The Genius of Enda Walsh
Enda Walsh is one of my favourite playwrights but my reaction to his work has always been one of adoring bafflement, of inexpressible infatuation. Seeing the revival of his 1999 play Misterman at the National Theatre on Monday night reminded me how much I love his writing and provoked me to try to force that feeling into some of coherent analysis.
Photo: Sarah Weal
There are always themes and preoccupations that any writer will come back to time and time again. Some create a very particular atmosphere in their work which instantly makes us recognise the territory as theirs (Martin Crimp, Philip Ridley, EV Crowe). In Walsh’s case, there’s a sense of claustrophobia that every play of his that I know contains and which becomes both the theme and the engine for the narrative. This is as much the case for those set in urban environments (Disco Pigs, The Walworth Farce) as it is with those set in small, rural communities (Misterman, The New Electric Ballroom). You could even say that the claustrophobia is emphasised in the ‘urban’ plays as it tends to be self-imposed: Pig and Runt’s intense relationship (Disco Pigs); the small flat in South London where three Irishmen frenetically recreate the story of their last days in Ireland (The Walworth Farce).
Seeing it now, Misterman seems to be a particularly defining play for Walsh and perhaps this is why he wanted to return to it with a large-scale production of this kind, starring the extraordinary Cillian Murphy who first worked with Walsh on Disco Pigs in 1997. While there’s no doubt that Pig and Runt’s relationship is an unhealthy and unsustainable one and that they are trapped in a pattern (defined largely by a shared language) that can only be broken through with violence of some kind, they are not actually physically restricted. In Misterman, Magill is physically trapped in the playing space we see in front of us. He is compelled to recreate the events that brought him to that point. He performs his story with absolute conviction and single-mindedness. The act of performance feels like a matter of life or death or maybe it is something more than that.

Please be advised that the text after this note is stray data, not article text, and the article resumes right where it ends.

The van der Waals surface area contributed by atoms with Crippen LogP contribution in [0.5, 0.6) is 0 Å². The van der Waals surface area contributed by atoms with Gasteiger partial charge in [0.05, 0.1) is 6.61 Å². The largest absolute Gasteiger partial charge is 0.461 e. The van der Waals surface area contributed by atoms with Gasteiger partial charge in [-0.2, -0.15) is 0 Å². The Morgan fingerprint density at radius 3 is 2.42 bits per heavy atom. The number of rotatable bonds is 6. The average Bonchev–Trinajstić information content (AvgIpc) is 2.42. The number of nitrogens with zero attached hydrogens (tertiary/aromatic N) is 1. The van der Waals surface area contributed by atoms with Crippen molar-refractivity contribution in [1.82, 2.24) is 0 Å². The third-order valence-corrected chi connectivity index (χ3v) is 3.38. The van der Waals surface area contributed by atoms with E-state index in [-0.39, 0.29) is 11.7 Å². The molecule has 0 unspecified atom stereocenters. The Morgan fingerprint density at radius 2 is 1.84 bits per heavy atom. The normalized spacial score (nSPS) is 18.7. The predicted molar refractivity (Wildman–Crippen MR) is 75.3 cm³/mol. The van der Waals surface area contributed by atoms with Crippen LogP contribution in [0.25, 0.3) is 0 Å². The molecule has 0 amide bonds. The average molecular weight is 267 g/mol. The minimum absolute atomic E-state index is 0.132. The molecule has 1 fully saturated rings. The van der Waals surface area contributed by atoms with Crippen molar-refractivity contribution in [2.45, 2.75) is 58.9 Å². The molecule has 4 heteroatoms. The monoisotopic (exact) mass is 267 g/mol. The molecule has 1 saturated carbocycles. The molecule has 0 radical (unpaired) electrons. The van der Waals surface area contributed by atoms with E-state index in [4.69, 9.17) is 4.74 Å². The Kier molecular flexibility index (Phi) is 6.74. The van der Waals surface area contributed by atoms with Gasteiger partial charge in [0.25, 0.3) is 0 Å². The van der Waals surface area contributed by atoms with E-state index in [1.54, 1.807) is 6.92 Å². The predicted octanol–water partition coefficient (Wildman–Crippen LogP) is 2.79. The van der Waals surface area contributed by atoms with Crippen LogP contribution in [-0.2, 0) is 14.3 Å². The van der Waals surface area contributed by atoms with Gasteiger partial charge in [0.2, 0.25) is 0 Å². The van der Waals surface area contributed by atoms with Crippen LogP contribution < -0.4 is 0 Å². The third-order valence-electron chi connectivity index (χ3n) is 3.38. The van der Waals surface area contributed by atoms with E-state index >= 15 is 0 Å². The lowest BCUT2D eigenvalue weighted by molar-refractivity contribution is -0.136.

Photo: Catherine Ashmore
It’s significant after all that he plays it all out in front of us. We feel he’s done this before but the question of whether anyone else has been there to witness it until now remains open. Almost everything we are seeing and hearing has been directed, designed and performed by Magill (played by Walsh himself in the original production), except, it would seem, for two elements: the dogs outside and the song that seems to play from the tape recorder which he smashes up at the beginning only to find that it keeps playing. The dogs torment him. They act as harpies but they are also recognisable as the “real-life” dogs of Inishfree, who hate Magill for what he did to one of their kind. If anything belongs to the outside world though, they are it. The song is disembodied, again a kind of torment but an ethereal one, the sound of the other world threatening Magill with never ending torment.
The character is trapped inside their own narrative, condemned to play it out night after night in front of an audience who can temporarily, at least, release them from this purgatory, as we release Prospero from his island at the end of The Tempest.
This has become the structure for almost all Walsh plays subsequently. In Bedbound, father and daughter tell each other the story of how they came to be stuck together in this small bedsit with the father in the state of the title. With both The New Electric Ballroom and The Walworth Farce, family members come together to tell and re-enact the stories of how their lives came to be what they are now. In both these cases though, there’s an attempt to rebel against the tyranny of these repeated narratives. Even when the rebellion is met with violent suppression, those plays contain a sense that there is the possibility of change, the possibility of resisting the forces of inherited narrative.
In Penelope, Walsh’s last play to be seen here, we meet the mythical Penelope’s ill-fated suitors on the eve of Odysseus’s return. Not only do those of us familiar with the myth know that the characters are facing death at the returning hero’s hands, they know it themselves through a prophetic dream. They know they are going to die and they are performing for us and for Penelope in a quest not for self-preservation but for self-justification for how they have lived and who they have become. All they have left is a chance to show what they are taking with them from this life. In Burns’s final speech about love, he accepts death by transcending the self and talking to Penelope about love not as a force by which he can be delivered from death but as a force by which we can all live better and in doing so accept the inevitability of our mortality. The ability to mix profundity and futility is what makes Walsh a unique and important writer because it is genuinely tragic in its gesture. What is more though, in a time and culture saturated by irony, he is unafraid to show us characters on stage speaking with utter and eloquent sincerity. This is truly rare.